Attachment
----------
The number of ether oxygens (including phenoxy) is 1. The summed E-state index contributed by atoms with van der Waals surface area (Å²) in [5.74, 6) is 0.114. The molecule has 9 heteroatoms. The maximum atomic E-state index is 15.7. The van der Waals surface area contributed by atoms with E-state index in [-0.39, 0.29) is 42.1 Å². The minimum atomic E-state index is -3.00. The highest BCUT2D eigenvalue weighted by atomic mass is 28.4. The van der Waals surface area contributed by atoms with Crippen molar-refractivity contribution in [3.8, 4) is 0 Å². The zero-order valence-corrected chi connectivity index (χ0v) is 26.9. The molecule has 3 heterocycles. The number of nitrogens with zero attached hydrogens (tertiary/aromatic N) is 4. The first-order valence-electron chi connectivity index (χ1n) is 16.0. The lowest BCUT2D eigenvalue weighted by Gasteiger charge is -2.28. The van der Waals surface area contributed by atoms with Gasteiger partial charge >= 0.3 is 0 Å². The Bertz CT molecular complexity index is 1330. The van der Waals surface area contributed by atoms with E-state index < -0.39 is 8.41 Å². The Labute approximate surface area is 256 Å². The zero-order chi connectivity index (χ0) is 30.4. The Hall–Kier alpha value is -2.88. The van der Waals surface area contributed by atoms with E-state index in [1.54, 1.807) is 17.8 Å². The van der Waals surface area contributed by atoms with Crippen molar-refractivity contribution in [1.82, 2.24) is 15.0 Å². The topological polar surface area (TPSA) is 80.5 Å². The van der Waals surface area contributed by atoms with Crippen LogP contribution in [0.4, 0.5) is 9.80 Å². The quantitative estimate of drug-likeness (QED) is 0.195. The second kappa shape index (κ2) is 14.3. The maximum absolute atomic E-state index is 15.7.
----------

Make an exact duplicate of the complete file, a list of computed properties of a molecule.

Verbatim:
The number of ether oxygens (including phenoxy) is 1. The summed E-state index contributed by atoms with van der Waals surface area (Å²) in [5.74, 6) is 0.114. The molecule has 9 heteroatoms. The maximum atomic E-state index is 15.7. The van der Waals surface area contributed by atoms with E-state index in [-0.39, 0.29) is 42.1 Å². The minimum atomic E-state index is -3.00. The highest BCUT2D eigenvalue weighted by atomic mass is 28.4. The van der Waals surface area contributed by atoms with Crippen molar-refractivity contribution in [3.8, 4) is 0 Å². The zero-order valence-corrected chi connectivity index (χ0v) is 26.9. The molecule has 3 heterocycles. The number of nitrogens with zero attached hydrogens (tertiary/aromatic N) is 4. The first-order valence-electron chi connectivity index (χ1n) is 16.0. The lowest BCUT2D eigenvalue weighted by Gasteiger charge is -2.28. The van der Waals surface area contributed by atoms with Gasteiger partial charge >= 0.3 is 0 Å². The Bertz CT molecular complexity index is 1330. The van der Waals surface area contributed by atoms with E-state index < -0.39 is 8.41 Å². The Labute approximate surface area is 256 Å². The zero-order chi connectivity index (χ0) is 30.4. The Hall–Kier alpha value is -2.88. The van der Waals surface area contributed by atoms with E-state index in [1.54, 1.807) is 17.8 Å². The van der Waals surface area contributed by atoms with Crippen molar-refractivity contribution in [1.82, 2.24) is 15.0 Å². The topological polar surface area (TPSA) is 80.5 Å². The van der Waals surface area contributed by atoms with Crippen LogP contribution in [0.4, 0.5) is 9.80 Å². The quantitative estimate of drug-likeness (QED) is 0.195. The second kappa shape index (κ2) is 14.3. The maximum absolute atomic E-state index is 15.7.